Project Samurai: Turbo-Diesel Four-Door Suzuki Finally Complete
It's been some time since we last caught up with Wes Holmes and his four-door Suzuki Samurai diesel project. To refresh your memory a little bit, here's some background information:
The project featured a major change to the engine, as Wes opted to install a 1.9L VW Jetta turbo diesel engine built mildly built by Charlie at Kerma TDI into this stretched, completely custom, four-door Samurai. The first outing on the trail was pretty good, but Wes still had some bugs to be worked out.
Three years later, we checked in to see how the little car was doing. He said he no longer had the turbo on it. Instead, it now had a blower. Wes, being a tinkerer by nature, felt he could make the "little engine that could" even better! He worked extensively with Charlie to "road map" it out, and he even thought about using a blower and a turbo, but first, the blower needed to be conquered and then maybe later down the road the turbo could be added.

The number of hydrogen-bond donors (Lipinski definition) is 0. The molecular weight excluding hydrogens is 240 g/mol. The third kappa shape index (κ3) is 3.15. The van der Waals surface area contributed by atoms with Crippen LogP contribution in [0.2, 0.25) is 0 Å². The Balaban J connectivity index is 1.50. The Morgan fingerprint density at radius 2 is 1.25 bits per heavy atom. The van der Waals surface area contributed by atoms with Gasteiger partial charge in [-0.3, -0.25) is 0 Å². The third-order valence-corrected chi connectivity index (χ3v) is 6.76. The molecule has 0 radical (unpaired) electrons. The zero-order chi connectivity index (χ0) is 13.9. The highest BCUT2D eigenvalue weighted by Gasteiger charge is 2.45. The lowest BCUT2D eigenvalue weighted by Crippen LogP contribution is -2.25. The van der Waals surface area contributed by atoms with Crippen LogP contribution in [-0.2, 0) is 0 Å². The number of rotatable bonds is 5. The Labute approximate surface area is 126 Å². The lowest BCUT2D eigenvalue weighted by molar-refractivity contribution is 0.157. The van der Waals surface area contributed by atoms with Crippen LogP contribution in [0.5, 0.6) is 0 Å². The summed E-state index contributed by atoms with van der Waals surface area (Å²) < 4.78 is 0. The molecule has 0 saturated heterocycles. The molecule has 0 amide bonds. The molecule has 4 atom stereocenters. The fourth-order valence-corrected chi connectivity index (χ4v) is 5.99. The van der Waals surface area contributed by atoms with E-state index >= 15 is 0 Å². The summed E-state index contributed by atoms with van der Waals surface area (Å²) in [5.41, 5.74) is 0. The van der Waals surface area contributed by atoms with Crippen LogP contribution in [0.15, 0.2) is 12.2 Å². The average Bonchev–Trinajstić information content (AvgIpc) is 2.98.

PREVIOUS PROJECT SAMURAI STORIES
Project Samurai Hits Off-Road Trail
There was a lot involved to get the vehicle where it is today. One of the things that makes this little Suzuki so great on the trail is how narrow it is. But that also creates a nightmare when it comes to fabrication. Space inside the engine compartment is extremely tight. So finding enough real estate to put a blower was a real challenge.
After doing a lot of research on a blower for this application, Wes decided to go with Magnuson. He contacted Garrett, Chief Technical Adviser for Magnuson, and found out that a blower for this particular engine was not available. Garrett was able to help determine what the best blower would be for this cubic inch motor and RPM range.